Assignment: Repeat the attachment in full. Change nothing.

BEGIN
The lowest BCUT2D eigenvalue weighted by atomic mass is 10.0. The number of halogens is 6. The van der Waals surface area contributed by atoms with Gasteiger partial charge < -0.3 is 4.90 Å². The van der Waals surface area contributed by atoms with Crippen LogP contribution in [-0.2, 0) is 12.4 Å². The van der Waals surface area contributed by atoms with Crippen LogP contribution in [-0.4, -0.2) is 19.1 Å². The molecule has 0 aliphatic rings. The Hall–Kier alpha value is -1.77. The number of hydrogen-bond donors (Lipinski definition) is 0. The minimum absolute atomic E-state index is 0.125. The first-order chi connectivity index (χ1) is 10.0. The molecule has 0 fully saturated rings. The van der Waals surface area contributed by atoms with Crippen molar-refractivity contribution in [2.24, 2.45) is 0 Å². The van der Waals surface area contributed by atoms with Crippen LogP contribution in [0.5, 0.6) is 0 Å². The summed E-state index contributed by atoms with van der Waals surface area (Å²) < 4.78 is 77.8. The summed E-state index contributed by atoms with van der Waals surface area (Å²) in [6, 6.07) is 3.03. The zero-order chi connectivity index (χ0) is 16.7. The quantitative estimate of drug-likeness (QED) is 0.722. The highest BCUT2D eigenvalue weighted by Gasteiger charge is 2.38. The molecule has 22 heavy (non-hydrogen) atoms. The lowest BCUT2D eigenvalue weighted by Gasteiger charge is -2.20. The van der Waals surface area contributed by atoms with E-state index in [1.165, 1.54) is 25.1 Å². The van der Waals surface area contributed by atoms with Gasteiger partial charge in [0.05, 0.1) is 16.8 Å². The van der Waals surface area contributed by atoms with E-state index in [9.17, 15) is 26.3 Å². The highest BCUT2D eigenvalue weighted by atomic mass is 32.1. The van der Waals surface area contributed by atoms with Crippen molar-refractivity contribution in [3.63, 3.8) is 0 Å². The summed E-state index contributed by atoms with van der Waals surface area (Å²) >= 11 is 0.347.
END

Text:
The lowest BCUT2D eigenvalue weighted by atomic mass is 10.0. The number of halogens is 6. The van der Waals surface area contributed by atoms with Gasteiger partial charge < -0.3 is 4.90 Å². The van der Waals surface area contributed by atoms with Crippen LogP contribution in [-0.2, 0) is 12.4 Å². The van der Waals surface area contributed by atoms with Crippen LogP contribution in [-0.4, -0.2) is 19.1 Å². The molecule has 0 aliphatic rings. The Hall–Kier alpha value is -1.77. The number of hydrogen-bond donors (Lipinski definition) is 0. The minimum absolute atomic E-state index is 0.125. The first-order chi connectivity index (χ1) is 10.0. The molecule has 0 fully saturated rings. The van der Waals surface area contributed by atoms with Crippen molar-refractivity contribution in [2.24, 2.45) is 0 Å². The van der Waals surface area contributed by atoms with Crippen LogP contribution in [0.5, 0.6) is 0 Å². The summed E-state index contributed by atoms with van der Waals surface area (Å²) < 4.78 is 77.8. The summed E-state index contributed by atoms with van der Waals surface area (Å²) in [6, 6.07) is 3.03. The zero-order chi connectivity index (χ0) is 16.7. The quantitative estimate of drug-likeness (QED) is 0.722. The highest BCUT2D eigenvalue weighted by Gasteiger charge is 2.38. The molecule has 22 heavy (non-hydrogen) atoms. The lowest BCUT2D eigenvalue weighted by Gasteiger charge is -2.20. The van der Waals surface area contributed by atoms with E-state index in [1.165, 1.54) is 25.1 Å². The van der Waals surface area contributed by atoms with Gasteiger partial charge in [0.05, 0.1) is 16.8 Å². The van der Waals surface area contributed by atoms with E-state index in [9.17, 15) is 26.3 Å². The highest BCUT2D eigenvalue weighted by atomic mass is 32.1. The van der Waals surface area contributed by atoms with Crippen molar-refractivity contribution in [3.63, 3.8) is 0 Å². The summed E-state index contributed by atoms with van der Waals surface area (Å²) >= 11 is 0.347.